As the FT has reported this morning:
Chief executives of Britain’s top-100 listed companies earned 183 times the salaries of the average UK worker last year in spite of several large shareholder rebellions against corporate pay packets.
According to a report by the High Pay Centre released on Monday, the average pay for a FTSE 100 chief executive rose to £4.96m in 2014, up from £4.12m in the year before.
I would add that this is also despite the fact that these CEOs are by and large so lacking in imagination that they share the trend of their US counterparts to not invest but to instead accumulate what Gillian Tett has called 'zombie piles of cash'. That rather defeats the skills based argument for a 20.4% pay rise in a year.
There are four ways to address this deeply harmful increase in the income divide in the UK that is indicative of our fracturing society that a few wish to applaud. The first is to embarrass CEOs into reform. I don't see that succeeding.
The second is to change company law so that shareholders can have a real say on such issues. In particular, it may be possible to set a statutory maximum ratio for the pay differential that can apply of, say, 25 that can only be over-ridden if, perhaps, 60% of all shareholders vote with at least 40% of all shareholders in total then in favour.
Third, there are pay caps, but I don't see these working.
Finally there is a bit of tax reform that I have long advocated. I have suggested, and the TUC has supported the idea, that no corporation tax relief should be provided on any payment made in excess of ten times median pay by any company to any person in the UK. Average pay (and I am not sure if this is the median or mean: the ONS do not say so in this release) is £488 a week including bonuses, or £25,376 a year. So tax relief on all pay over £253,760 would not be given right now: call it £260,000 for ease.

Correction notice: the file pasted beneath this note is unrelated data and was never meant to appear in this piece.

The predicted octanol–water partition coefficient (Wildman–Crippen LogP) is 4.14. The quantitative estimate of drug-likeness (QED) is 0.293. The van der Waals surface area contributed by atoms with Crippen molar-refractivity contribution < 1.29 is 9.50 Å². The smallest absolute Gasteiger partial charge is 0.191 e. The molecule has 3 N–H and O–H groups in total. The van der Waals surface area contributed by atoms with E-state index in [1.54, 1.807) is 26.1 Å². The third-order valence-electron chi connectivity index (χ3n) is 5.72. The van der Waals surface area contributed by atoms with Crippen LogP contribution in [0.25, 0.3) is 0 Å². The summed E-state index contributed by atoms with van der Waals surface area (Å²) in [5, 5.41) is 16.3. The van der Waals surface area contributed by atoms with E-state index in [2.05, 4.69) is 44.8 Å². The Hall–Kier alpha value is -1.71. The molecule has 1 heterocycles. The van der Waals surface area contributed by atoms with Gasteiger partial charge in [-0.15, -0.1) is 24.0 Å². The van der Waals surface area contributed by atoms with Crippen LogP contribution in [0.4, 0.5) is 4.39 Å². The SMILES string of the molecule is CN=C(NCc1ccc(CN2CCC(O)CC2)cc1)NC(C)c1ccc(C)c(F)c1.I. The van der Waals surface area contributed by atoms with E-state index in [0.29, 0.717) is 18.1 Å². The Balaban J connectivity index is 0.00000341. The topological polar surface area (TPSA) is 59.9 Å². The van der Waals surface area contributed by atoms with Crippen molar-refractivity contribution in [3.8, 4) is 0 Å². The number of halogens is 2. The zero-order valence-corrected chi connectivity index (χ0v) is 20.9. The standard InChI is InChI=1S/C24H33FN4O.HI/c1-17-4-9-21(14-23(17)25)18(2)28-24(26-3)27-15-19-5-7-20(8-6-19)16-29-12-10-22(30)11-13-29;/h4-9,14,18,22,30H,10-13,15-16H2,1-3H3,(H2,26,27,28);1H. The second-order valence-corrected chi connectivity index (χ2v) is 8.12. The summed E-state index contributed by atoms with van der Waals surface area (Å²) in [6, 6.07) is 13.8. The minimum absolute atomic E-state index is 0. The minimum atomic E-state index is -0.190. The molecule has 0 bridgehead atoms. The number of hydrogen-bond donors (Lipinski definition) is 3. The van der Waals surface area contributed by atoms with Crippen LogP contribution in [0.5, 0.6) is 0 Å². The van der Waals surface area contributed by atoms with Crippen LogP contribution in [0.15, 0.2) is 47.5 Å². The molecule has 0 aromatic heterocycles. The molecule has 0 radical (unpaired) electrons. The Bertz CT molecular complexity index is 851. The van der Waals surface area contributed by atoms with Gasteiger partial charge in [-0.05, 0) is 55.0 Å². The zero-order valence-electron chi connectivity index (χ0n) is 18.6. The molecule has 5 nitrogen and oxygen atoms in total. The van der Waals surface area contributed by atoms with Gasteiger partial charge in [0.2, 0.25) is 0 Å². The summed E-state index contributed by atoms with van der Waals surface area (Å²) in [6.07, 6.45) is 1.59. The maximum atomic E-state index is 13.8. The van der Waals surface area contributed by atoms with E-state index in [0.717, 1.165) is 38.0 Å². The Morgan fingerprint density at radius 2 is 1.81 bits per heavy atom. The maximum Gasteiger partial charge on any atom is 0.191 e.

The impact of this is obvious. If average CEO pay is £4.96 million and is at present subject to tax relief at 20% then the corporation tax saving is £992,000. Reduce the tax relief to being on just the first £260,000 of this sum and the additional corporation tax payable is £940,000.
Let's assume there are four executive directors per FTSE 100. Let's then assume the other three all earn half what the CEO does i.e. £2.48 million. For each of them the corporation tax cost of my proposal would be £444,000. The cost per company assuming no-one else was paid above £260,000 (which is way wide of the mark in many cases) would be £2,272,000, or £227 million across the FTSE 100.
Now that liberates some zombie cash for social purposes. Would anyone like to suggest what that sum might be used for?